Regarding the editorial "Amnesty's 1991 Report," July 14: I believe the Amnesty International annual report on human rights serves a very worthwhile purpose. This report would be much more effective if Americans (those with more heart than greed) were reminded of how their taxes contribute much to the abuses we supposedly abhor.
In reporting on some of the horrible human rights violations listed in the Amnesty International report, the editorial failed to mention the many thousands of Palestinian men imprisoned in Israel without charge or trial, mistreated mentally as well as physically. Amnesty International reports on the oppression of the Palestinians but plays it down for United States consumers.
The US government cannot do much to alleviate human rights violations in most countries, but in the case of Israel, it has unused leverage in the form of the annual and ad infinitum dole of more than $3 billion. William V. Kelly, Austin, Texas Who benefits from property-rights ruling?
Regarding the Lucas v. South Carolina Coastal Council ruling discussed in the Opinion page article "A Troubling New Ruling on Property Rights," July 16: The author laments that the burden now rests on the state to prove the necessity of regulation. Does he truly believe "the scales of justice" could ever be tilted to favor an individual in dispute with governmental authorities? The state must be held to the most rigorous proofs of necessity when its actions infringe on constitutional rights, be they spee ch, property, or religion. Steven Dreith, Clay Center, Kan. Support for an international court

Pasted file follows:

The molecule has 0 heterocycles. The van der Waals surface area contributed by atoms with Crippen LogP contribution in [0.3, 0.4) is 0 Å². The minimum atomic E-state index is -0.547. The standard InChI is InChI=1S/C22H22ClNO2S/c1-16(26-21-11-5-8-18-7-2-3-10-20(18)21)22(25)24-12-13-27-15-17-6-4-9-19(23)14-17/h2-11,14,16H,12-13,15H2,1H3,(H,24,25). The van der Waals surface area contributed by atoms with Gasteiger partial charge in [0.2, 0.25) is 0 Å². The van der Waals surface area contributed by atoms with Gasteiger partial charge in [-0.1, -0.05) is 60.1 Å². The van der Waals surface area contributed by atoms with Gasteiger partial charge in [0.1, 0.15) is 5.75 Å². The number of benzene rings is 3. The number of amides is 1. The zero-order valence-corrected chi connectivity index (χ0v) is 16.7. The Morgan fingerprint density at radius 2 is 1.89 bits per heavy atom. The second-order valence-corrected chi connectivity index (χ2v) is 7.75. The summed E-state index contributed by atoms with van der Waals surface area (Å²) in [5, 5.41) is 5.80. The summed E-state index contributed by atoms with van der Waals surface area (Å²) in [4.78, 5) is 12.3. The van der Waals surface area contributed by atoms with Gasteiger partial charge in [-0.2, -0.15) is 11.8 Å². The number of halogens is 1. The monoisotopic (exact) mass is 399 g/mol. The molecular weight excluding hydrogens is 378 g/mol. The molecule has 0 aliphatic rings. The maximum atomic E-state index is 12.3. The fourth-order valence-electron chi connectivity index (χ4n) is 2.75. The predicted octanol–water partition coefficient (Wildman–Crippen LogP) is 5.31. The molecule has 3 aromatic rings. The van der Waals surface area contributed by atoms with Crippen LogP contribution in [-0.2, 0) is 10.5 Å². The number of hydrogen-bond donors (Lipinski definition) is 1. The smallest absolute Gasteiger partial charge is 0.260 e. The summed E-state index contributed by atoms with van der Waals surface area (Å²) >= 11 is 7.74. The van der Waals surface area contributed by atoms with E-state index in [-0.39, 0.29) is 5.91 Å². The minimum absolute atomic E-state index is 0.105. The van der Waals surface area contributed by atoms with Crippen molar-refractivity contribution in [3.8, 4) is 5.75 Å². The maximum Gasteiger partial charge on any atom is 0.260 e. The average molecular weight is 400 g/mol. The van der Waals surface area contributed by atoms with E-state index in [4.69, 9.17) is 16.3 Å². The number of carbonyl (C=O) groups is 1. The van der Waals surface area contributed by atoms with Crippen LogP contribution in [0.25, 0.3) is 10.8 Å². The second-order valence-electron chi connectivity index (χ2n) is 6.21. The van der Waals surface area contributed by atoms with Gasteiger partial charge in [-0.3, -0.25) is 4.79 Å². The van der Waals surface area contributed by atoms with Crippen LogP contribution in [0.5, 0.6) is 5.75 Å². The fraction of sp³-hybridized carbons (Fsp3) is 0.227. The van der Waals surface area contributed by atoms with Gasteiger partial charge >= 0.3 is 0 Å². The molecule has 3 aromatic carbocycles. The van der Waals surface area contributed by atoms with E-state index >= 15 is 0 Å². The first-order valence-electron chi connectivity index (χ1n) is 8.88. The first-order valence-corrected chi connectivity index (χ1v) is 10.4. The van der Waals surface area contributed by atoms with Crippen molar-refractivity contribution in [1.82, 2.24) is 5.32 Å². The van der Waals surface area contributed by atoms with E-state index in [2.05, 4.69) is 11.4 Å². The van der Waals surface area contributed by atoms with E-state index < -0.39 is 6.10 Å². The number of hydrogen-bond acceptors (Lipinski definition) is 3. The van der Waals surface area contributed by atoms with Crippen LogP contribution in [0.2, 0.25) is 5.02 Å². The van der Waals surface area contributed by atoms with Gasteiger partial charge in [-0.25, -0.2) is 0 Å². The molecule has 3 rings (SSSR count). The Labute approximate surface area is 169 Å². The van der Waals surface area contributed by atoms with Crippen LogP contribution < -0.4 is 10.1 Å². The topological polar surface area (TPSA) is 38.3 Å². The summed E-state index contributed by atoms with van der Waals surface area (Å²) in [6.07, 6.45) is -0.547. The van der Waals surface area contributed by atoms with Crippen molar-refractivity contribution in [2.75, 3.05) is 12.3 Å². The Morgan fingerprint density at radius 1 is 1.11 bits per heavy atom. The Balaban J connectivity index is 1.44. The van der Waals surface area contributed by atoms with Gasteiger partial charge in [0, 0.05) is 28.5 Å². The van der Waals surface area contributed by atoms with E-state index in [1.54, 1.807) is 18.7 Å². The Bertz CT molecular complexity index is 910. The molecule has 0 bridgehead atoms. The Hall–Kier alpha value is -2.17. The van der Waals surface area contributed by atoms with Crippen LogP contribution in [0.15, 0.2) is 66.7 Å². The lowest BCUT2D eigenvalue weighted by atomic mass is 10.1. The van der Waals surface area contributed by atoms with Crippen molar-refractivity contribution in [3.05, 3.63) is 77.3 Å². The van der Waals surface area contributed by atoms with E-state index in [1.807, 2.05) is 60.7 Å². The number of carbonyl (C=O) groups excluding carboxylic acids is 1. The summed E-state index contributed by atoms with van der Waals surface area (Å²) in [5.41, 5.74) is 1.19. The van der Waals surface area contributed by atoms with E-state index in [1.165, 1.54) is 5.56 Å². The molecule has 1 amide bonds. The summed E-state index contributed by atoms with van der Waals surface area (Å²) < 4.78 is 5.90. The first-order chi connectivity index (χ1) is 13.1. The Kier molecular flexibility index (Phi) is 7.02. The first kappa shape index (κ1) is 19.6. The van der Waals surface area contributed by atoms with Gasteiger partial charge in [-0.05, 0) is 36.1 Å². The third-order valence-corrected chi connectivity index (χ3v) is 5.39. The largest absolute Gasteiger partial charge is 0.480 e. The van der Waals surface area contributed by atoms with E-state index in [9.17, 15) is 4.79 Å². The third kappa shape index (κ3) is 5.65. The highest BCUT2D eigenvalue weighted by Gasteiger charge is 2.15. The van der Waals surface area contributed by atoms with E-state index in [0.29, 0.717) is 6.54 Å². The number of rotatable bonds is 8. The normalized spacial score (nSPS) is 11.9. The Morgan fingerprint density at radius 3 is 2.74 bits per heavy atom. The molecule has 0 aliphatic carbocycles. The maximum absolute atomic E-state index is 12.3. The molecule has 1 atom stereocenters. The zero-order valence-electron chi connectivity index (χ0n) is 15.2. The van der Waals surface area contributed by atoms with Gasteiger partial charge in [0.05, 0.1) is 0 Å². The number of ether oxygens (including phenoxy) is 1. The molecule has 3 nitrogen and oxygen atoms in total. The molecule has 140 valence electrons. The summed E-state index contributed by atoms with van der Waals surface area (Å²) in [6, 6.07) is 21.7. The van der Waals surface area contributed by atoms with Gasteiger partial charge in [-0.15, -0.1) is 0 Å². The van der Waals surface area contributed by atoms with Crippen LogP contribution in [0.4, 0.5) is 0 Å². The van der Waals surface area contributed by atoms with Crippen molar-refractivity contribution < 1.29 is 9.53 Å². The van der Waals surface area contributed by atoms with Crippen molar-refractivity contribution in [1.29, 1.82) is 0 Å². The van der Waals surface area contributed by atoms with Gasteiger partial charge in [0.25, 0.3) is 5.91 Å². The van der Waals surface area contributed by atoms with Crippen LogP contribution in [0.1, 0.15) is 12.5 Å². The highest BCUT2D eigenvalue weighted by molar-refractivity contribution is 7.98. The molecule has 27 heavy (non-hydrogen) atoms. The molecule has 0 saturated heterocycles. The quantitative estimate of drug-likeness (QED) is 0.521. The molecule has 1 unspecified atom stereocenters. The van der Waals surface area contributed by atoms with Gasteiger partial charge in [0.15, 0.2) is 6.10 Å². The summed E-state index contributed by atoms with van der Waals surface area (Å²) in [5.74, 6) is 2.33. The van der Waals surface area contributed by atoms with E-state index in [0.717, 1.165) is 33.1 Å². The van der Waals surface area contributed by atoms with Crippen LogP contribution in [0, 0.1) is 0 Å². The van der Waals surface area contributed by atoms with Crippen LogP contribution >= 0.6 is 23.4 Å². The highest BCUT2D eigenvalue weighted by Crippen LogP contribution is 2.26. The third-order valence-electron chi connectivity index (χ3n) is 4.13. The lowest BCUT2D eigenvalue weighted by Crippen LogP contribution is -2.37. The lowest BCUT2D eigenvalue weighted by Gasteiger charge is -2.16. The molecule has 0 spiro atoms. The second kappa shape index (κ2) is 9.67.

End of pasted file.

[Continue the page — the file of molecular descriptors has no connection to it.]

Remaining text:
In the Opinion page article "A First Step Toward an International Criminal Court," July 8, no mention is made of a bill passed in our House of Representatives in October 1990. It is a concurrent resolution "calling for the creation of an International Criminal Court with jurisdiction over internationally recognized crimes of terrorism, illicit international narcotics trafficking, genocide, and torture as those crimes are defined in various international conventions." Our relations with Colombia, Mexico, and Panama really should compel our government to work hard toward encouraging the United Nations to establish this court; the UN has discussed the proposition repeatedly since its beginning in 1945. One problem is that such a court would cost money, and the need now is more for direct conflict resolution. Inga Thompson, Minneapolis
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